Text: Mark 1:4-11
Today we are discussing the baptism of Jesus. We’ll set the scene, explaining what lead up to this event as well as the baptism itself. After that, we’ll explain what Christ’s baptism means—what it meant for Him, what it meant for those around Him at the time, and what it means for us today. And lastly we will discuss our own baptisms and what we learn about them from Christ’s baptism.
“John came baptizing in the wilderness and preaching a baptism of repentance for the remission of sins. Then all the land of Judea, and those from Jerusalem, went out to him and were all baptized by him in the Jordan River, confessing their sins. Now John was clothed with camel’s hair and with a leather belt around his waist, and he ate locusts and wild honey. And he preached, saying, ‘There comes One after me who is mightier than I, whose sandal strap I am not worthy to stoop down and loose. I indeed baptized you with water, but He will baptize you with the Holy Spirit.’” (Mark 1:4-8)
Text: Luke 1:39-56
There are not many times when evangelical pulpits will devote sermons to Mary. This is typically due to reactions against Roman Catholicism, but it also comes from the simple fact that Mary does not actually occupy much space in the New Testament. However, there is a time where she does factor in a big way, and it is in the beginning of the gospels and the birth of Jesus. The opening chapters of Luke’s gospel tell us the most about her, and her famous song, The Magnificat, teaches us something about how she understood God to work. This morning we will look over Mary’s meeting with Elizabeth and her reaction to the fact that already her son-to-be was recognized as the Lord Himself. We will see how she is blessed by this and how she reflects that blessing back to God to magnify the Lord.
Mary and Elizabeth
The story of Mary and Elizabeth meeting together is primarily meant to show us that Jesus’ special identity was known already, even if in part. He isn’t even born yet. He is just recently conceived, alive in Mary’s womb, but already His spiritual significance can be detected. This teaches us something about prenatal life as well: both John and Jesus already have clear and irreducible identities, and John is portrayed as having a sort of awareness. Indeed, he is able to identify Jesus as he leaps in the womb. Continue reading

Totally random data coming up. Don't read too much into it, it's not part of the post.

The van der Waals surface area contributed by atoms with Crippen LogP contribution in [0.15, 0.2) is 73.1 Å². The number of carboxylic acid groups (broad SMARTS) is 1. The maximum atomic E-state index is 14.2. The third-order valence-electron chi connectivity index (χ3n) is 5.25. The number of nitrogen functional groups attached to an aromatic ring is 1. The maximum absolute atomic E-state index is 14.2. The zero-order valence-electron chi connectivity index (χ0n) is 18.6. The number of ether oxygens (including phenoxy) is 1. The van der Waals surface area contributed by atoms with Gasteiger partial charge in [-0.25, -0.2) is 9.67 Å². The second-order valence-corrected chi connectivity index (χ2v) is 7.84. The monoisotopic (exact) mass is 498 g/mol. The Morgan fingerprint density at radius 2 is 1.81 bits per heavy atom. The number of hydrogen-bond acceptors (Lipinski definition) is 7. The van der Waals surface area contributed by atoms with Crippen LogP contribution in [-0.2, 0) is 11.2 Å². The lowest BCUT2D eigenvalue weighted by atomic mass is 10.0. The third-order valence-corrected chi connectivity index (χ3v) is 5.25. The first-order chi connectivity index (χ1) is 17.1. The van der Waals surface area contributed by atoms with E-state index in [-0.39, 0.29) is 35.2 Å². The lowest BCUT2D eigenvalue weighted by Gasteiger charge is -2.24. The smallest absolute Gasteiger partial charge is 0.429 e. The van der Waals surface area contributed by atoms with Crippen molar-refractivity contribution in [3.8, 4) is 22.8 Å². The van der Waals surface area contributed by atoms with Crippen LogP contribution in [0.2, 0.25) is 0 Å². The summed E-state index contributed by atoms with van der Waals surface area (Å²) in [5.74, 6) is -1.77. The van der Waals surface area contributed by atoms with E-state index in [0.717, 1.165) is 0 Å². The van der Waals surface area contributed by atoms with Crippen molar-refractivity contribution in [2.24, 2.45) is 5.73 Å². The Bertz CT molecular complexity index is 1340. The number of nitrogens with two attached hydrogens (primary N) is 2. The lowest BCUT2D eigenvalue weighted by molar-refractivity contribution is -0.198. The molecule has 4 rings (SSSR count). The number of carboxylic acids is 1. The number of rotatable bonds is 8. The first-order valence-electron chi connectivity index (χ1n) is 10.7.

Text: Mark 1:1-8
The gospels begin in a time of anticipation. Things are not quite as they should be, and we are told that something big is on the way. In Mark’s gospel, this point is made through the strange imagery of a new sort of wilderness prophet. John the Baptist calls Israel to repentance for their sins, but he also says that his ministry is not the main attraction. The baptism for repentance is not the last word. Something else is coming, something bigger. In fact, someone else was coming. That person, the messiah, would bring in the fulfillment of all the Old Testament prophecies. He would reverse the way things were, straightening what was crooked and raising up what was low, and he would finally reveal the glory of God on earth.
We shouldn’t miss the fact that John the Baptist is in the wilderness. Mark 1:4 says that “John came baptizing in the wilderness,” and in Matthew’s gospel we are told, “John the Baptist came preaching in the wilderness of Judea” (Matthew 3:1). This is especially significant when we remember that John’s parents were temple servants who lived in a city in the hill country of Judea (Luke 1:39). That means that John chose to go to the wilderness. It was a conscious decision for his special ministry of prophecy. Continue reading